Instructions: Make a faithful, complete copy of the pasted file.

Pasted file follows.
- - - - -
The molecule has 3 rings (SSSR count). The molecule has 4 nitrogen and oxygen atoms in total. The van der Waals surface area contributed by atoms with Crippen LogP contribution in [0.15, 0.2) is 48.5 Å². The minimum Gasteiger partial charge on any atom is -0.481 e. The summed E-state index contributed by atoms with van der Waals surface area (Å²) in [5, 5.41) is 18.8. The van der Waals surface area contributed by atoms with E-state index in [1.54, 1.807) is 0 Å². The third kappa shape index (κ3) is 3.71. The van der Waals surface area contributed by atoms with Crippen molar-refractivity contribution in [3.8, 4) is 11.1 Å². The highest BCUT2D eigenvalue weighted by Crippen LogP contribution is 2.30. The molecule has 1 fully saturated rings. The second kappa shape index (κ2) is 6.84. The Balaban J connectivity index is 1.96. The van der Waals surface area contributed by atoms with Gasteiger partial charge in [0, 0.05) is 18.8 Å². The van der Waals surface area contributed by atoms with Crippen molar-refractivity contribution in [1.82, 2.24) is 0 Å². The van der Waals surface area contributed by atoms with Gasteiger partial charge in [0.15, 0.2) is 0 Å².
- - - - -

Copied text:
The molecule has 3 rings (SSSR count). The molecule has 4 nitrogen and oxygen atoms in total. The van der Waals surface area contributed by atoms with Crippen LogP contribution in [0.15, 0.2) is 48.5 Å². The minimum Gasteiger partial charge on any atom is -0.481 e. The summed E-state index contributed by atoms with van der Waals surface area (Å²) in [5, 5.41) is 18.8. The van der Waals surface area contributed by atoms with E-state index in [1.54, 1.807) is 0 Å². The third kappa shape index (κ3) is 3.71. The van der Waals surface area contributed by atoms with Crippen molar-refractivity contribution in [3.8, 4) is 11.1 Å². The highest BCUT2D eigenvalue weighted by Crippen LogP contribution is 2.30. The molecule has 1 fully saturated rings. The second kappa shape index (κ2) is 6.84. The Balaban J connectivity index is 1.96. The van der Waals surface area contributed by atoms with Gasteiger partial charge in [0, 0.05) is 18.8 Å². The van der Waals surface area contributed by atoms with Crippen molar-refractivity contribution in [1.82, 2.24) is 0 Å². The van der Waals surface area contributed by atoms with Gasteiger partial charge in [0.15, 0.2) is 0 Å².